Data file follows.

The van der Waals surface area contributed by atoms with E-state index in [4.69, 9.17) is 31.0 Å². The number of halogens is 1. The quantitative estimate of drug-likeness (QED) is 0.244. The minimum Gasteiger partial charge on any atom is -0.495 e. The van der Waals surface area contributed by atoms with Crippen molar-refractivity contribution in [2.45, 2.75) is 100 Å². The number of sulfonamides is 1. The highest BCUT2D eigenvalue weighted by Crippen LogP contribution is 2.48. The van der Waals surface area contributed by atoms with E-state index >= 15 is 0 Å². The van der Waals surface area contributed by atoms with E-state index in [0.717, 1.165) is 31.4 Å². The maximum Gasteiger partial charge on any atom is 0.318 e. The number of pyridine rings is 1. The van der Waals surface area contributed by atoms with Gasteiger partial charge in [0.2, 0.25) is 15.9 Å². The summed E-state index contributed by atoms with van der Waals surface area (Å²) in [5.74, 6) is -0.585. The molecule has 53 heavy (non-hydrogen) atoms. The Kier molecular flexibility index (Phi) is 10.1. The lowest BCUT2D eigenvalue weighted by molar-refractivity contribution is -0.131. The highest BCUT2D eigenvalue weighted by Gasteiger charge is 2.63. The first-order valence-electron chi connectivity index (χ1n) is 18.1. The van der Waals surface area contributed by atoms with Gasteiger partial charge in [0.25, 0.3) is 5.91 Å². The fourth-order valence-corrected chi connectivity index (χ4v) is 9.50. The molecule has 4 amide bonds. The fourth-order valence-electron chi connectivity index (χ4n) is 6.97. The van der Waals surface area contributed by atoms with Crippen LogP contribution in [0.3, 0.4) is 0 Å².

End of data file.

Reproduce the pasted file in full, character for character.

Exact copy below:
The van der Waals surface area contributed by atoms with E-state index in [4.69, 9.17) is 31.0 Å². The number of halogens is 1. The quantitative estimate of drug-likeness (QED) is 0.244. The minimum Gasteiger partial charge on any atom is -0.495 e. The van der Waals surface area contributed by atoms with Crippen molar-refractivity contribution in [2.45, 2.75) is 100 Å². The number of sulfonamides is 1. The highest BCUT2D eigenvalue weighted by Crippen LogP contribution is 2.48. The van der Waals surface area contributed by atoms with E-state index >= 15 is 0 Å². The van der Waals surface area contributed by atoms with E-state index in [0.717, 1.165) is 31.4 Å². The maximum Gasteiger partial charge on any atom is 0.318 e. The number of pyridine rings is 1. The van der Waals surface area contributed by atoms with Gasteiger partial charge in [0.2, 0.25) is 15.9 Å². The summed E-state index contributed by atoms with van der Waals surface area (Å²) in [5.74, 6) is -0.585. The molecule has 53 heavy (non-hydrogen) atoms. The Kier molecular flexibility index (Phi) is 10.1. The lowest BCUT2D eigenvalue weighted by molar-refractivity contribution is -0.131. The highest BCUT2D eigenvalue weighted by Gasteiger charge is 2.63. The first-order valence-electron chi connectivity index (χ1n) is 18.1. The van der Waals surface area contributed by atoms with Gasteiger partial charge in [0.25, 0.3) is 5.91 Å². The fourth-order valence-corrected chi connectivity index (χ4v) is 9.50. The molecule has 4 amide bonds. The fourth-order valence-electron chi connectivity index (χ4n) is 6.97. The van der Waals surface area contributed by atoms with Crippen LogP contribution in [0.3, 0.4) is 0 Å².